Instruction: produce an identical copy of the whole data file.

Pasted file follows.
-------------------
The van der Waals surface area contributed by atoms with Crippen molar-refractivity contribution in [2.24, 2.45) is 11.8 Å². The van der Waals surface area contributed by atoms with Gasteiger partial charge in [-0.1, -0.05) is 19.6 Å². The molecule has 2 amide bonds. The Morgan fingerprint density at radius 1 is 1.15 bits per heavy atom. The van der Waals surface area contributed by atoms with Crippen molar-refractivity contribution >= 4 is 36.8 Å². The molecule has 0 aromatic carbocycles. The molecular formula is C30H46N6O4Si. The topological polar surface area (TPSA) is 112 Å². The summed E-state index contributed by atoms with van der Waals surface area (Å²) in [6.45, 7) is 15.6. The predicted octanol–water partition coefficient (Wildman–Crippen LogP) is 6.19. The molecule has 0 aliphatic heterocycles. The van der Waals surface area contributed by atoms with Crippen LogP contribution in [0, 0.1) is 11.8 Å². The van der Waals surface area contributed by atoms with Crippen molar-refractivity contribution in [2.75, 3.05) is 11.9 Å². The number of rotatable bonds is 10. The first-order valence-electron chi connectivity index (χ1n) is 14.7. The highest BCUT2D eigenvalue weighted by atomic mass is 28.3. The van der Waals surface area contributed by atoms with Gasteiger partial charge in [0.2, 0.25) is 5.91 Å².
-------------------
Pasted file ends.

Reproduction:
The van der Waals surface area contributed by atoms with Crippen molar-refractivity contribution in [2.24, 2.45) is 11.8 Å². The van der Waals surface area contributed by atoms with Gasteiger partial charge in [-0.1, -0.05) is 19.6 Å². The molecule has 2 amide bonds. The Morgan fingerprint density at radius 1 is 1.15 bits per heavy atom. The van der Waals surface area contributed by atoms with Crippen molar-refractivity contribution >= 4 is 36.8 Å². The molecule has 0 aromatic carbocycles. The molecular formula is C30H46N6O4Si. The topological polar surface area (TPSA) is 112 Å². The summed E-state index contributed by atoms with van der Waals surface area (Å²) in [6.45, 7) is 15.6. The predicted octanol–water partition coefficient (Wildman–Crippen LogP) is 6.19. The molecule has 0 aliphatic heterocycles. The van der Waals surface area contributed by atoms with Crippen LogP contribution in [0, 0.1) is 11.8 Å². The van der Waals surface area contributed by atoms with Crippen molar-refractivity contribution in [2.75, 3.05) is 11.9 Å². The number of rotatable bonds is 10. The first-order valence-electron chi connectivity index (χ1n) is 14.7. The highest BCUT2D eigenvalue weighted by atomic mass is 28.3. The van der Waals surface area contributed by atoms with Gasteiger partial charge in [0.2, 0.25) is 5.91 Å².